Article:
H. Ronald Klasko, William A. Stock and Elise A. Fialkowski have been listed in The Best Lawyers in America© 2018 in the area of immigration law. Klasko Immigration Law Partners is pleased to announce that H. Ronald Klasko, William A. Stock and Elise A. Fialkowski have been listed in The Best Lawyers in America© 2018 in the area of immigration law. The attorneys on the 2018 list were selected based on an exhaustive peer-review survey that examines the professional abilities, current practice, and experience of each lawyer.

Best Places to Work Two Years in a Row
On Thursday morning, August 10, William Stock attended the awards ceremony thrown by the Philadelphia Business Journal to accept the honor of Klasko Immigration Law Firm being recognized as a 2017 Best Place to Work.


Ronald Klasko
Ron recently participated at the Investment Migration Forum in Geneva, Switzerland. Ron provided an update on the U.S. EB-5 and E-2 immigrant investment programs to the gathering of government officials, wealth managers, lawyers, accountants, academics and other professionals from around the globe. The Investment Migration Council is the worldwide association for Investor Immigration and Citizenship-by-Investment.

Elise A. Fialkowski
On Friday, September 15, Elise participated in Pennsylvania Bar Institute’s event U.S. Immigration Law Under the Trump Administration. Serving as Discussion Leader on a panel entitled Worksite Compliance: Employer Liability and the Undocumented Workers’ Rights, Elise covered how to be proactive with compliance by preparing for increased enforcement, audits and site visits under the Executive Order.


H. Ronald KlaskoDaniel B. Lundy |Anu Nair
F. Oliver YangJessica A. DeNisi | Julianne A. OpetKaruna C. Simbeck
On Friday, October 13, the Klasko EB-5 Team will present, analyze and strategize the hottest complex and cutting‑edge EB-5 issues. There will be in-depth analyses across thirteen panels covering specific topics affecting regional centers, developers, investors, receivers and other entities involved in the EB-5 industry. If you haven’t already registered, click here.


Latest on Developments from the Trump Administration
Here is what you need to know about the DACA phase out, from Klasko Associate Feige M. Grundman.

A Possible Solution to the EB-5 Visa Backlog
Ron outlines a possible solution for Chinese and other investors looking to live in the U.S. some or all of the time during the waiting period of the backlog, or for those who can’t invest the anticipated increase in investment requirement.

The Future of EB-5
In Ron’s latest blog about the potential changes coming to the EB-5 Visa Program, he lists a few legislative options, but also touches on the need to address the backlog for Chinese investors. In a recent article by associate Jessica A. DeNisi, she focuses on changes that may come to the regional centers and enhanced compliance.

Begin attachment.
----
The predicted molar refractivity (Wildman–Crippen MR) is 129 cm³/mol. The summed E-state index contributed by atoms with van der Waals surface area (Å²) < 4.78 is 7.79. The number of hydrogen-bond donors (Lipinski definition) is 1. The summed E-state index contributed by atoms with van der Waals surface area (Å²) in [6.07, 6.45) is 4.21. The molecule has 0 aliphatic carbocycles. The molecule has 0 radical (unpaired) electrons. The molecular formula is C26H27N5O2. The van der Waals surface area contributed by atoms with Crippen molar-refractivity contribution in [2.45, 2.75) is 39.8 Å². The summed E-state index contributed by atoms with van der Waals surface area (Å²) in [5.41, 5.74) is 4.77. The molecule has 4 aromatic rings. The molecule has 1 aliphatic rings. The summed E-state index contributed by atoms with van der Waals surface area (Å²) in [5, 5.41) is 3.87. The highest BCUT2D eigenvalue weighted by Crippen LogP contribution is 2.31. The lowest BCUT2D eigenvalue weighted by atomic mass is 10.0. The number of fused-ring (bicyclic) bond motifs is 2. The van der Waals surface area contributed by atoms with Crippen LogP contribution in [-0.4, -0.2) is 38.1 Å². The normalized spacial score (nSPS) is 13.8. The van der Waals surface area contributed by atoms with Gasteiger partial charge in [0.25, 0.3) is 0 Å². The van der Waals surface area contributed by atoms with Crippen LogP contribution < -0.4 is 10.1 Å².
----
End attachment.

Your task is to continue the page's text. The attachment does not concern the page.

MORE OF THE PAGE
Updated Standards and Guidelines for Redeployment of EB-5 Investment Funds
Ron, along with two respected securities lawyer colleagues, have revised a White Paper issued in February 2017 on the issue of redeployment of investors’ funds to reflect the new policies adopted by the USCIS.

8 Long-Term Planning Tips for Research-Based Petitions
Some of the most labor-intensive petitions to prepare are the research-based employment ones. Academic life is hectic and stressful enough without preparing evidence for a visa petition. Here are eight tips on what you can do to prepare for a successful research-oriented petition later on in your career.



Klasko Named 2017 Best Places to Work
On Thursday morning, August 10, William Stock accepted the award from the Philadelphia Business Journal in front of 370 attendees from the 74 winning companies. The issue announcing all winning organizations hit newsstands the next day, on Friday, August 11. The Business Journal utilizes an objective, scientific employee engagement survey to score the companies. Here are some highlights of what employees had to say about working at Klasko:

“I’m always impressed by the knowledge, motivation and friendliness that my co-workers demonstrate individually.”

“The firm does a lot to put its employees first and foster an environment of respect, support and collaboration.”

“The atmosphere is collaborative without losing the importance of hard work. I am glad to work here.”

There was a most-used word that emerged as a theme: friendliness.

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This newsletter was prepared with the assistance of ABIL, the Alliance of Business Immigration Lawyers, of which Klasko Immigration Law Partners is an active member.